Ugh! After overindulging in downloadable games, I’m allowing myself one download in August. Thanks to you I’m now torn between Marathon 2 and Paper Mario 64. I’ve never played either game. Which do I choose? The fate of my free time is in your hands.
Yeah, Prey’s doors have nothing on them monsters right there. Vaginally speaking, of course.
@noots – to hell with your artificial limit! Buy them both!
@everyone else – you definitely need to follow Mr. Parish’s word and download Durandal. Even those of you without an Xbox 360 need to go buy one just to download Durandal.
/me follows his own advice
How do you pronounce S’pht or Pfhor?
Of course they gave the Halo equivalent something pronounceable, so you can actually talk to your friends (you know, the random people that play with you over live) what to shoot.
I can vouch for Paper Mario, but Parish does a good job of making Durandal seem interesting. I think the second Paper Mario is better anyway.
I hate you Parish. I wasn’t going to buy anything other than Bioshock this month. Why do you have to preach the virtues of story-focused FPS games so damn well?
I’ve always been a big Halo fan but I missed out on the Marathon-love back in the 90’s. That didn’t keep my housemates and I from staying up until the crack of dawn while fooling around with Marathon’s campaign and multiplayer modes.
Christ, I feel like I got hit by a truck today (a truck with the Bungie logo stamped on its side, no less). Ugh.
The only thing keeping me from getting more XBLA games is the fact that I don’t have a network cable long enough to run into the attic and back down onto the DSL modem. I could drop the $100 on a wireless adapter, but I’d rather, you know, spend less money.
But indeed, the Marathon games look really good.
Can someone do a simple equation for me? What is going to be left of my paycheck after I purchase Bioshock, Lair, Metroid Prime 3, Blue Dragon, my girlfriend a birthday present, and, apparently because it owns faces, Marathon? I’m begging you. OK. Go!
I take it back. I downloaded the trial. The game seems really good, but even with the sensitivity turned all the way down, I still get queasy playing this game. It’s been so long since I played a faux-3D first person shooter that I forgot that they’ve always done this to me. What a shame I’ll never be able to enjoy this supposedly awesome game.
Correct me if I’m wrong, but haven’t Marathon games been opensourced/free for years now?? Why the hell would I buy a 360 to play it if I can’t even be bothered to do it for free??
Well, I picked up Picross DS yesterday. The way I see it, I’ll never have to buy another game again, regardless of double shotguns.
Okay, just started Durandal. It took me forever just to find the secret door on the first level. This is a totally different beast than the run’n’gun style of Halo. Me likee.
Wow, I didn’t know Durandal looked that good. I’m still playing Marathon. But Durandal, the character, is pretty cool even in that game. I guess he’s “evil,” but I’m finding it hard not to like him.
I’d say the level design…isn’t as great as some claim it to be. Granted, there were secrets. But the one level that bogged me was the last level, where IT FORCED YOU TO TAKE A DIVE INTO THE LAVA. I couldn’t find my way for half an hour untill I said “Screw it” and decided to experiment. So I try looking everywhere, here and there, and lo and behold: The only uncovered place in the map was towards the lava. WHO IN THEIR FREAKING MINDS MAKES A LEVEL THAT YOU CAN’T BEAT WITHOUT TAKING DAMAGE? It’s almost an unwritten rule that there has to be an alternate path where you never recieve damage, especially when the health stations run out eventually.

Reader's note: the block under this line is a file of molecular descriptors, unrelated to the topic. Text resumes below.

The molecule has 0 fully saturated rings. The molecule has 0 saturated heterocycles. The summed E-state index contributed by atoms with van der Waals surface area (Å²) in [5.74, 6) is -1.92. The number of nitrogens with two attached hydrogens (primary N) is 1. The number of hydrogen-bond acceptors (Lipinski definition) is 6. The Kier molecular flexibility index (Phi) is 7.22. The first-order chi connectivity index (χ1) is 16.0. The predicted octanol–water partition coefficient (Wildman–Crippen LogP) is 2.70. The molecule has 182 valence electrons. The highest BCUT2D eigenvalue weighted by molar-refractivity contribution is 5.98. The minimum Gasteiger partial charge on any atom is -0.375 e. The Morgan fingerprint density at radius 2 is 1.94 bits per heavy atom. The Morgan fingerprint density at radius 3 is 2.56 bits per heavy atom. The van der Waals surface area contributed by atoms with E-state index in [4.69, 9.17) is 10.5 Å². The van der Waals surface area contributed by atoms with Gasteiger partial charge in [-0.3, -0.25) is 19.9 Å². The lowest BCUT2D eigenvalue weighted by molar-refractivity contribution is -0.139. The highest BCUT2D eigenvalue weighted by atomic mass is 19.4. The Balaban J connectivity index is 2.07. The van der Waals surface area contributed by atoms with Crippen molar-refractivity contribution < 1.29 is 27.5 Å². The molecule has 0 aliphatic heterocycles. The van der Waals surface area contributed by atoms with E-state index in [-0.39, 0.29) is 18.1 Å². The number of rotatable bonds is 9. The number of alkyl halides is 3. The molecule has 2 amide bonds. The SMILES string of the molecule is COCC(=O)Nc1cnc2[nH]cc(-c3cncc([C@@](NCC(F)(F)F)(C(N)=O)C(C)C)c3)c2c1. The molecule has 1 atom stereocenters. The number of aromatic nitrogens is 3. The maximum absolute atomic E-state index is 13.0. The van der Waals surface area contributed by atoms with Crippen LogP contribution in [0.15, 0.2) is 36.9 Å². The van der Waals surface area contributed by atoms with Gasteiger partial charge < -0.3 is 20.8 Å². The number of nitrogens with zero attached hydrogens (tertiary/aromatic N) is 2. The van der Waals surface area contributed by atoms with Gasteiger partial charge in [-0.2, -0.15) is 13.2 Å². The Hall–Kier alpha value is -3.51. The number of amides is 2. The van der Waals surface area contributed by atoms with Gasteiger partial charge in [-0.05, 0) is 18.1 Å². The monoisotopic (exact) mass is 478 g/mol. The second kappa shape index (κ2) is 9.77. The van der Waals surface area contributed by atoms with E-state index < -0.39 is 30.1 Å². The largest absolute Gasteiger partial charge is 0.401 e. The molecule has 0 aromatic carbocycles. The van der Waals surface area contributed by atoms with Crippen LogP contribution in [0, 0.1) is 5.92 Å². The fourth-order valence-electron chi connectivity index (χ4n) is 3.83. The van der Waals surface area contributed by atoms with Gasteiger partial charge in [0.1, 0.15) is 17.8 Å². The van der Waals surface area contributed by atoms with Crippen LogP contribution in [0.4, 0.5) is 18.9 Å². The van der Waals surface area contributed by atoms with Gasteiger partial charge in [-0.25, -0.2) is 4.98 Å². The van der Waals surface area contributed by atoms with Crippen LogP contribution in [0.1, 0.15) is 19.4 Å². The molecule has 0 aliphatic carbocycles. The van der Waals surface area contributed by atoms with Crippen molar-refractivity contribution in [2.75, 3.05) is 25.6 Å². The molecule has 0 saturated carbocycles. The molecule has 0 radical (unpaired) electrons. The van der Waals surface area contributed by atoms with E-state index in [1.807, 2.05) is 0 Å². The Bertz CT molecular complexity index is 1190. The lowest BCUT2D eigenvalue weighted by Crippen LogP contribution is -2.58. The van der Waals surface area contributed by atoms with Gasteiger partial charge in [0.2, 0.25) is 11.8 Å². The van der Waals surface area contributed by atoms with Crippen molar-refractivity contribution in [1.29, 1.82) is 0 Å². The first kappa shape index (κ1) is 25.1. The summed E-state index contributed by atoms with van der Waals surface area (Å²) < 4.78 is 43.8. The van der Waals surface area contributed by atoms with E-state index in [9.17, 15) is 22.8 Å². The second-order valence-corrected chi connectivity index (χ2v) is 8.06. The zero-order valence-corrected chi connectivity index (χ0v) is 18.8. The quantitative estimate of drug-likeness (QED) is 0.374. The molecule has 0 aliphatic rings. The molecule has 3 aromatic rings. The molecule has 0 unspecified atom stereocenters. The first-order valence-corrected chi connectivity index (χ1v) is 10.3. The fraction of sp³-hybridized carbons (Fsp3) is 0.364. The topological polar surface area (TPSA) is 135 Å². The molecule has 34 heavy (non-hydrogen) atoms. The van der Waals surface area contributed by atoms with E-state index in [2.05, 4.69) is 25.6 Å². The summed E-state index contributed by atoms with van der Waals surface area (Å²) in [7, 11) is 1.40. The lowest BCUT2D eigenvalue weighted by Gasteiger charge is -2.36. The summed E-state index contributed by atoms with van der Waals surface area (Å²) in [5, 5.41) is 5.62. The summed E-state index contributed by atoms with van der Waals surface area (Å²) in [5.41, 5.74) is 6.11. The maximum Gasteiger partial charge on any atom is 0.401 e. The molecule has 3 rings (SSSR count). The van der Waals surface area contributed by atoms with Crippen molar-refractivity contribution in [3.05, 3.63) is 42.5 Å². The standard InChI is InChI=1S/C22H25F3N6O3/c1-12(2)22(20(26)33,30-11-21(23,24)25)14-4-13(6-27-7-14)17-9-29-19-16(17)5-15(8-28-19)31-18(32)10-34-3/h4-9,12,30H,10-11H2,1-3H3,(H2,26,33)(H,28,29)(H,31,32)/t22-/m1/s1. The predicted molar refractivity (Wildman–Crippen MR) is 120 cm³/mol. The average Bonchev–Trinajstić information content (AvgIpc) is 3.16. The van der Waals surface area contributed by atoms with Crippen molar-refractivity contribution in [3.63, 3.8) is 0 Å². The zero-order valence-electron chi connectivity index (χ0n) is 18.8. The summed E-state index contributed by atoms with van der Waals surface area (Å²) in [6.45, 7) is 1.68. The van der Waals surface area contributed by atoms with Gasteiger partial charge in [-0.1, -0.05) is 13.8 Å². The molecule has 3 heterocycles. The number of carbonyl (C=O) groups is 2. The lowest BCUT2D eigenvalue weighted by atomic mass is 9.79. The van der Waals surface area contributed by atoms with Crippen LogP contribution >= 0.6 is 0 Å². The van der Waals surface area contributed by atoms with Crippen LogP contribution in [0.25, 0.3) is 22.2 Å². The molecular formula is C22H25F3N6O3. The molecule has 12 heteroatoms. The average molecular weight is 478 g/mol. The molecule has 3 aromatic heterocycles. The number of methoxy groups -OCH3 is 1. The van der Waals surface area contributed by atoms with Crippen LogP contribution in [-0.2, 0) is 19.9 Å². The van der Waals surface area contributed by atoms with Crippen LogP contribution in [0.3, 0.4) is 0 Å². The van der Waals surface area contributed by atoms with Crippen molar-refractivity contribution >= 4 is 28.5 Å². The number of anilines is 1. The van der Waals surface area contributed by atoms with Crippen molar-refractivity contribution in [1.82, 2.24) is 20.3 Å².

I wished I had known that the machine gun also launches grenades before I started. Now I’m at the fourth level in with no ammunition and only grenades, and it’s not as cool as it sounds.
So far, in Marathon, I’ve been through at least three levels where I’ve had to go through lava to win. As far as motion sickness, though, I think it’s finally catching up with me.
I’m positive there isn’t a single level in this game where you are required to jump into lava. There are some places where you have to outrace lava, but you only ever have to submerse yourself in water and muck.
I’ve never believed in AI anyway. I was playing FEAR, waiting to come across some of this fabled, benchmark-setting AI everyone was all up in arms about? First dude I come across, sees me and leaps headfirst through a plate glass window to get a clearer shot.
Erm, so if everything is good about Marathon except the AI, I guess that’s no complaining from me.
They even kept the AI bug where enemies prefer to travel along polygon edges in the level geometry! Now that’s dedication (and sets up some pretty awesome kills on What About Bob?)
Those chaps at Bungie always were devoted to their fans though, and a very decent company to boot as they often do things that not many companies do. For example:
Due to that, those with any kind of modern computer aren’t required to buy an X-Box 360 or that game in order to play it. To be honest though, I’d still say that those with an X-Box 360 should buy it anyway, just to support them for being so very awesome.
*Plays Marathon Demo*
“Hey, this game is interesting. I’ll buy the full version.”
*Goes into “Add more points” menu just before it freezes and the three red lights come on*
…I think the universe does not want me to play this game.